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Regressions, Part II: Hurricane Watch Weekly Column for August 10th
In Part II of WeatherTiger's seasonal outlook, digging into how steering currents may shape up for the peak of hurricane season.
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From the heart (and no, I am not referring to Hard Equations And Rational Thinking), I believe August to be the worst month of the year. Heckish heat and sauna humidity continues, despite the good part of summer, in which creating small, colorful explosions in the sky is socially acceptable, being long past. Kids are making grim countdown calendars for the 288 days until summer vacation; the rest of us reckon with a dispiriting 112 days left in hurricane season.
From the tropical perspective, August is not the absolute worst, but it certainly is the on-ramp to the most dangerous portion of the season. About 25% of continental U.S. landfall activity occurs in August, second to the 45% or so that takes place in September. So far, the U.S. has been unscathed, and there are no threats over the next seven to ten days. The only tropical disturbance worth noting is a tropical wave in the eastern Atlantic struggling mightily against a bone-dry airmass. Even on the off chance this wave slowly develops, steering currents will hustle it out to sea early next week.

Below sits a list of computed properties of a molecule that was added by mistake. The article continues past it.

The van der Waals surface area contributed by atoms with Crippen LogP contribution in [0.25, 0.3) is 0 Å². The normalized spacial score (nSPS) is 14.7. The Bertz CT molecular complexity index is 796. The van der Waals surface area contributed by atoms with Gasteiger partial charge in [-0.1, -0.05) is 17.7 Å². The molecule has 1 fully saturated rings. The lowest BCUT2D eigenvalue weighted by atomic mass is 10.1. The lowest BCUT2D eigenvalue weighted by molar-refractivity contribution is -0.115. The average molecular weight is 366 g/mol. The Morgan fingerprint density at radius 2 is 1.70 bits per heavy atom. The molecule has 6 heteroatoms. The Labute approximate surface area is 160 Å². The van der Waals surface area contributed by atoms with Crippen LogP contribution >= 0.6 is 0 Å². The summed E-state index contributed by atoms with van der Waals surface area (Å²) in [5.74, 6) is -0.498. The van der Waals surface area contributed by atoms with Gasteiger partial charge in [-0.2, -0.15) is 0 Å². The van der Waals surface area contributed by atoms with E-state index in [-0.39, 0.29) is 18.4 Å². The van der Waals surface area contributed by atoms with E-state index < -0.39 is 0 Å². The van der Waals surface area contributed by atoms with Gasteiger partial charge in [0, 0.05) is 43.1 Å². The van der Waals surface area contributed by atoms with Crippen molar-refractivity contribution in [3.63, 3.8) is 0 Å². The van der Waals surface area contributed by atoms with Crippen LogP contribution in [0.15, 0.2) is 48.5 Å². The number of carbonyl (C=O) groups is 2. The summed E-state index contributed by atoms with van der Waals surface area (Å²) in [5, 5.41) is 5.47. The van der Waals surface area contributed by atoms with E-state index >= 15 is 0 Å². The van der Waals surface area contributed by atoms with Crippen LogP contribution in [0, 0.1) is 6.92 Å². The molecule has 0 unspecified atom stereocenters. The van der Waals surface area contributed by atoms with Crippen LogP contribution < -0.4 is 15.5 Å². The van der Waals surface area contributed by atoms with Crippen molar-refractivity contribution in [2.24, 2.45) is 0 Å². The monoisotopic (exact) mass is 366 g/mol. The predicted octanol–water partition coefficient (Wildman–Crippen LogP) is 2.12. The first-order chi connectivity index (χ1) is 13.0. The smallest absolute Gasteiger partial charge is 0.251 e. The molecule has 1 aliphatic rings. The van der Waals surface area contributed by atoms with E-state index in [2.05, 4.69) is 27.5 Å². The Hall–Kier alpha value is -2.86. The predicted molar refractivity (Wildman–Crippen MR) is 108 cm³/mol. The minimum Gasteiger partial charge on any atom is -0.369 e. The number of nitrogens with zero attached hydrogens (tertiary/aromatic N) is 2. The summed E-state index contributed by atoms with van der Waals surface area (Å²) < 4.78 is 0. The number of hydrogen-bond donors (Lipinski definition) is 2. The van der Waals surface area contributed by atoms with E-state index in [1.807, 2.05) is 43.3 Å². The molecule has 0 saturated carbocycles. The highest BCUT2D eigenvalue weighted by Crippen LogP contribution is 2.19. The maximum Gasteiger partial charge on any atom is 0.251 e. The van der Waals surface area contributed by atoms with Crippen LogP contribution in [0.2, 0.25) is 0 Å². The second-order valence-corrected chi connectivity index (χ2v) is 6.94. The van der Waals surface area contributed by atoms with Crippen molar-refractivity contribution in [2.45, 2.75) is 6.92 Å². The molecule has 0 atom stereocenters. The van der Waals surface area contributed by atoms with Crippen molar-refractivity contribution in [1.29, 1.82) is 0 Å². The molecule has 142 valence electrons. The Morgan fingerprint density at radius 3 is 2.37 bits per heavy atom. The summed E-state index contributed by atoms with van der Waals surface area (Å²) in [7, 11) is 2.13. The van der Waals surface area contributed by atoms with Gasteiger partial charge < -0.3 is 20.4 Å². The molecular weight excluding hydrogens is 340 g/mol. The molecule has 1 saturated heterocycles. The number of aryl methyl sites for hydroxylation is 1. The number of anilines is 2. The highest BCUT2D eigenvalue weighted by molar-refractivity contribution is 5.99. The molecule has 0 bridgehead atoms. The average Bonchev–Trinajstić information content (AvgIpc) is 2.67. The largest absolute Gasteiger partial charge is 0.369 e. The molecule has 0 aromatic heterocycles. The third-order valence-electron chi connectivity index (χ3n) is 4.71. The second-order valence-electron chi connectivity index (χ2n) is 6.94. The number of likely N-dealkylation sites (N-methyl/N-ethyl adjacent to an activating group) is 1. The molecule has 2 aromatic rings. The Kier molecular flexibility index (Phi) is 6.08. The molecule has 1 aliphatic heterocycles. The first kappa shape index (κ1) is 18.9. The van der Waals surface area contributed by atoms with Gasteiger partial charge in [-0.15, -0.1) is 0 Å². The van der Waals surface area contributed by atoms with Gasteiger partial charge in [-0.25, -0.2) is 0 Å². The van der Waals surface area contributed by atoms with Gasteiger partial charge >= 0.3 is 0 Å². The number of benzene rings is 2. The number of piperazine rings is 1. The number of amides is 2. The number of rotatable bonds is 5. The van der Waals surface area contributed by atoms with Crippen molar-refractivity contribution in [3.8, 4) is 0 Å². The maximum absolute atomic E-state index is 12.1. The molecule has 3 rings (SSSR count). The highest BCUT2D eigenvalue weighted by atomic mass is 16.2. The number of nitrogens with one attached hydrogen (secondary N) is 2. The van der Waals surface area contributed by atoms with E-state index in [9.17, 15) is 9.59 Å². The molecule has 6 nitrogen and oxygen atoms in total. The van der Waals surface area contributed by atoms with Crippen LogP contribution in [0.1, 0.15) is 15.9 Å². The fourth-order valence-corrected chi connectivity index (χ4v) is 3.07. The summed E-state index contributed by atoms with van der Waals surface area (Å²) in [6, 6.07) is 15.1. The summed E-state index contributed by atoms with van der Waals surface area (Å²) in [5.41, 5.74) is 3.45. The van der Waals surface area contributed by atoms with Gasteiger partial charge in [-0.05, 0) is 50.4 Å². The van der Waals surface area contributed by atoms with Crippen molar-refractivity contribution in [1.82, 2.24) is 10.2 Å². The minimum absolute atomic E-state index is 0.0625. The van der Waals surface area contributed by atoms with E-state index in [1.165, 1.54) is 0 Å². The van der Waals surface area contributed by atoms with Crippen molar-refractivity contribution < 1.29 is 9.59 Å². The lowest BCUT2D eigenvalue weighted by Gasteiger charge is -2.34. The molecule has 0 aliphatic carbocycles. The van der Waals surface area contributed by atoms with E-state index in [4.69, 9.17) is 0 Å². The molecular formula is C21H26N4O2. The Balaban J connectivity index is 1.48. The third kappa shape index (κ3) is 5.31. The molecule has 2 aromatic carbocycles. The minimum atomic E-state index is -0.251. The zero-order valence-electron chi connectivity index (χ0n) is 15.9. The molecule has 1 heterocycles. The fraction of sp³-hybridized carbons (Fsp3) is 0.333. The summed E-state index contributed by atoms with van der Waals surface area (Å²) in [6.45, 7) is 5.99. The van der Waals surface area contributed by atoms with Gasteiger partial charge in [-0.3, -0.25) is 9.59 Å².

That slow start doesn’t mean much. Of the historical hurricane seasons best matching 2022’s leisurely pace, half of them finished above and half below the normal level of U.S. landfalls for the full year. Much more meaningful are the predictors like La Niña and Tropical Atlantic ocean temperatures that I discussed in WeatherTiger’s updated season outlook last week, which continue to point to net Atlantic hurricane activity about 50% higher than the average since 1970.
Of course, where those hurricanes develop and track is important, as similarly active years can have wildly divergent impacts. In 2004, nine Atlantic hurricanes led to six U.S. hurricane landfalls and $60 billion in damage. In 2010, twelve Atlantic hurricanes caused zero U.S. landfalls and less than $250 million in losses. No one sits around the campfire and recounts the legends of the 2010 hurricane season.
What makes for a dangerous steering current regime? For Florida’s two busiest months, the average locations of high pressure ridges and low pressure troughs for years in which major hurricanes struck the state tell the tale. In the 16 Septembers since 1900 with a major hurricane landfall in Florida, there is an increased tendency for strong, persistent high-pressure systems aloft to set up over the Great Lakes and Eastern Seaboard. The clockwise windflow around this “blocking” high pressure ridge steers hurricanes developing in the Atlantic’s Main Development Region west-northwest across the state and prevents northward turns east of Florida.
In October, the favorable pattern is just the opposite. The 12 Octobers since 1900 with Florida major hurricane strikes have a tendency for more high-pressure blocks in eastern Canada, the southwestern U.S., and the north-central Atlantic, favoring upper level troughs over the Midwest and eastern U.S. to steer hurricanes north out of the Caribbean and toward the Gulf Coast.